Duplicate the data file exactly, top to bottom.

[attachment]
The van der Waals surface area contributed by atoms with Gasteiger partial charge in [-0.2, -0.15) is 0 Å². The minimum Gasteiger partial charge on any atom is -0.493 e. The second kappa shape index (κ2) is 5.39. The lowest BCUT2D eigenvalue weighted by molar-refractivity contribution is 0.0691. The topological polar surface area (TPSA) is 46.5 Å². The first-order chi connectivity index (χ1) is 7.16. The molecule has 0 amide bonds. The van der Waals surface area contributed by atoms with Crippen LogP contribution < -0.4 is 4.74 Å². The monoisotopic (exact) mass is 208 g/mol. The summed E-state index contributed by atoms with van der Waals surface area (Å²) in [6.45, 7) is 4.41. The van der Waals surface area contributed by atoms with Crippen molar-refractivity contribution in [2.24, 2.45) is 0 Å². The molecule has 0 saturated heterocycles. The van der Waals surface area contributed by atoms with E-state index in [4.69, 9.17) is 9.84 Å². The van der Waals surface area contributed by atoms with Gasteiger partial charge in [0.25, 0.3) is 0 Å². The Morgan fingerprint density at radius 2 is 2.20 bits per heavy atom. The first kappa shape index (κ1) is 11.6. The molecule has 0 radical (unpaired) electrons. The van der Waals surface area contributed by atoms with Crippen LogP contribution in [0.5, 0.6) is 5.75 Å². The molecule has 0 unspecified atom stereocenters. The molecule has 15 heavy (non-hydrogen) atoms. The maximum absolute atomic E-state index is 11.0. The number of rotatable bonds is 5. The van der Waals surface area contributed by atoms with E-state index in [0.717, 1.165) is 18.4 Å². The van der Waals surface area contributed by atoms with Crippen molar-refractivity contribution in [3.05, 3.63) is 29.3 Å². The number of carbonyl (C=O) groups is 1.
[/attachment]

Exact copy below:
The van der Waals surface area contributed by atoms with Gasteiger partial charge in [-0.2, -0.15) is 0 Å². The minimum Gasteiger partial charge on any atom is -0.493 e. The second kappa shape index (κ2) is 5.39. The lowest BCUT2D eigenvalue weighted by molar-refractivity contribution is 0.0691. The topological polar surface area (TPSA) is 46.5 Å². The first-order chi connectivity index (χ1) is 7.16. The molecule has 0 amide bonds. The van der Waals surface area contributed by atoms with Crippen LogP contribution < -0.4 is 4.74 Å². The monoisotopic (exact) mass is 208 g/mol. The summed E-state index contributed by atoms with van der Waals surface area (Å²) in [6.45, 7) is 4.41. The van der Waals surface area contributed by atoms with Crippen molar-refractivity contribution in [2.24, 2.45) is 0 Å². The molecule has 0 saturated heterocycles. The van der Waals surface area contributed by atoms with E-state index in [4.69, 9.17) is 9.84 Å². The van der Waals surface area contributed by atoms with Gasteiger partial charge in [0.25, 0.3) is 0 Å². The Morgan fingerprint density at radius 2 is 2.20 bits per heavy atom. The first kappa shape index (κ1) is 11.6. The molecule has 0 radical (unpaired) electrons. The van der Waals surface area contributed by atoms with Crippen LogP contribution in [0.5, 0.6) is 5.75 Å². The molecule has 0 unspecified atom stereocenters. The molecule has 15 heavy (non-hydrogen) atoms. The maximum absolute atomic E-state index is 11.0. The number of rotatable bonds is 5. The van der Waals surface area contributed by atoms with E-state index in [0.717, 1.165) is 18.4 Å². The van der Waals surface area contributed by atoms with Crippen molar-refractivity contribution in [3.05, 3.63) is 29.3 Å². The number of carbonyl (C=O) groups is 1.